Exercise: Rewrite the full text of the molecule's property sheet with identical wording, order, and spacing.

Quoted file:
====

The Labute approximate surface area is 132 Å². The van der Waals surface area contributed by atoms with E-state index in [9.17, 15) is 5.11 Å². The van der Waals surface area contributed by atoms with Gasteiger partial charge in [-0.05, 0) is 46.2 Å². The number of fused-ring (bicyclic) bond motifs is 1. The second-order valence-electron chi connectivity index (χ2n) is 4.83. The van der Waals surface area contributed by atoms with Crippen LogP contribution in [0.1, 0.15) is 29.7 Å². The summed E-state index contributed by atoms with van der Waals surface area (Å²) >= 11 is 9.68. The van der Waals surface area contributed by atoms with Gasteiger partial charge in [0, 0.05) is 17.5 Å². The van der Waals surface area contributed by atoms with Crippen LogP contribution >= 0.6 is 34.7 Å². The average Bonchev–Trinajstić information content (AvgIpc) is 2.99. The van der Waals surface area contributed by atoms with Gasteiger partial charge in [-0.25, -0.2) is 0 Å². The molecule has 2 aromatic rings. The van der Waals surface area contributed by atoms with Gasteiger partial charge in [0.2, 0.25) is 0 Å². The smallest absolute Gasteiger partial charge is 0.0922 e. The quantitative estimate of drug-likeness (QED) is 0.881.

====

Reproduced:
The Labute approximate surface area is 132 Å². The van der Waals surface area contributed by atoms with E-state index in [9.17, 15) is 5.11 Å². The van der Waals surface area contributed by atoms with Gasteiger partial charge in [-0.05, 0) is 46.2 Å². The number of fused-ring (bicyclic) bond motifs is 1. The second-order valence-electron chi connectivity index (χ2n) is 4.83. The van der Waals surface area contributed by atoms with Crippen LogP contribution in [0.1, 0.15) is 29.7 Å². The summed E-state index contributed by atoms with van der Waals surface area (Å²) >= 11 is 9.68. The van der Waals surface area contributed by atoms with Gasteiger partial charge in [0, 0.05) is 17.5 Å². The van der Waals surface area contributed by atoms with Crippen LogP contribution >= 0.6 is 34.7 Å². The average Bonchev–Trinajstić information content (AvgIpc) is 2.99. The van der Waals surface area contributed by atoms with Gasteiger partial charge in [-0.25, -0.2) is 0 Å². The molecule has 2 aromatic rings. The van der Waals surface area contributed by atoms with Gasteiger partial charge in [0.2, 0.25) is 0 Å². The smallest absolute Gasteiger partial charge is 0.0922 e. The quantitative estimate of drug-likeness (QED) is 0.881.